[Excerpt] The global financial crisis has triggered a serious slowdown in world economic growth including recession in the largest industrialized countries. Enterprises have stopped hiring and many are laying off workers in considerable numbers. This report examines what we know already about the impact of the crisis on jobs and what we could expect from several possible scenarios of the way it might evolve in the year ahead.
In 2008, an estimated 6.0 per cent of the world’s workers were not working but looking for a job, up from 5.7 per cent in 2007. Experience shows that the longer people stay out of work the more their “employability” deteriorates, making it progressively harder to get back into work. This is especially worrying for young workers who may get trapped into a lifetime of weak attachment to the labour market alternating between low paid insecure work and outright unemployment.
In many developing countries well over half of the workforce is employed in conditions that fall short of decent work, and breaking out of such situations is at the core of the global development challenge set out in the Millennium Declaration and its poverty-reducing goals. This report utilizes working poor and those in vulnerable employment (i.e. unpaid contributing family workers and own-account workers) which are workers most likely to be characterized by low and insecure employment, low earnings and productivity to help better understand labour market trends in developing economies.
By the end of 2008 working poverty, vulnerable employment and unemployment were beginning to rise as the effects of the slowdown spread. If the recession deepens in 2009, as many forecasters expect, the global jobs crisis will worsen sharply. Furthermore, we can expect that for many of those who manage to keep a job, earnings and other conditions of employment will deteriorate.
A central part of people’s lives is at work, and whether women and men have decent work has a significant impact on individual, family and community well-being. The absence of decent and productive work is the primary cause of poverty and social instability. The trends summarized in this report are therefore extremely worrying and serve to highlight the importance of an internationally coordinated effort to stop the slowdown and start the global economy on to a much more sustainable path.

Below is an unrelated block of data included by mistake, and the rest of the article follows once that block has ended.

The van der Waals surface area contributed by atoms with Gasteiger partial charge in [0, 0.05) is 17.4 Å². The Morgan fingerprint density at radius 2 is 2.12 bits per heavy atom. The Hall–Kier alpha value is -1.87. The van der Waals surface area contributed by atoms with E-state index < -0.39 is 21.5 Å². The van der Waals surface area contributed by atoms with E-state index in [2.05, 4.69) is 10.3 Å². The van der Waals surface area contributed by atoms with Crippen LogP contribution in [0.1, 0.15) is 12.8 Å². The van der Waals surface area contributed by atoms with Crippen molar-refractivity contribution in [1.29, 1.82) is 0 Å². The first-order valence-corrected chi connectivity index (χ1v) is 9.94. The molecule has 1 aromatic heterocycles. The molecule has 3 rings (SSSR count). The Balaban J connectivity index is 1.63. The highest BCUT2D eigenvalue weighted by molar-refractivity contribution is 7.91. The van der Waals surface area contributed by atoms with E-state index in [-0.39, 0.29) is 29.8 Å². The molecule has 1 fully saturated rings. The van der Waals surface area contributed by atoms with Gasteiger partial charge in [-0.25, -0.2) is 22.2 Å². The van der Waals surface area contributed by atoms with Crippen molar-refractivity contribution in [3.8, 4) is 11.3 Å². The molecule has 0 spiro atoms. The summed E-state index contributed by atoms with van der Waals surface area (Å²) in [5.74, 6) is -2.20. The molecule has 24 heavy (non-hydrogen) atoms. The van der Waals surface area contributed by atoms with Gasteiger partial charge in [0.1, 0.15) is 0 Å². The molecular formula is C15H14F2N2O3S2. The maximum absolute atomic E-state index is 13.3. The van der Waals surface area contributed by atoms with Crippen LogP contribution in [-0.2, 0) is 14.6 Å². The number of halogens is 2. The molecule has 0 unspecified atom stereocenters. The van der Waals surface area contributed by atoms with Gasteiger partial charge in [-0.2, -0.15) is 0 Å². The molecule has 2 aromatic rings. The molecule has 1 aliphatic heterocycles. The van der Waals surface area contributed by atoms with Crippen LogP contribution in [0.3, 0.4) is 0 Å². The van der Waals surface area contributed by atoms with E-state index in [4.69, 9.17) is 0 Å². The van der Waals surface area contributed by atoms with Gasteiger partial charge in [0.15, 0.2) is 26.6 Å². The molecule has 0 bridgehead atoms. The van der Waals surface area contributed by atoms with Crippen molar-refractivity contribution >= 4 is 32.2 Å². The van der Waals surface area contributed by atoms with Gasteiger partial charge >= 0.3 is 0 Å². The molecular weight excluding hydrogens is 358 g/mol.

The assessment in this issue of Global Employment Trends is based on an analysis of labour market data that are available to date. This is still limited for the majority of countries and as more information becomes available it will be important to review the scale and pace of trends. Alternative scenarios for selected labour market indicators in 2008 and 2009 illustrate what might happen in labour markets if currently available economic forecasts are further revised downwards as seems likely.
This report starts with an overview of economic events that are shaping labour market outcomes. Thereafter, an analysis of recent labour market developments is presented based on currently available information (see Annex 1 for tables referred to in this report; Annex 2 for scenarios; Annex 3 for regional figures and groupings of economies; and Annex 4 for a note on the methodology used to produce world and regional estimates). A separate section is dedicated to the projections of labour market indicators for 2008 and 2009 (see Annex 5 for methodological details). A final section concludes, and highlights a number of policy considerations.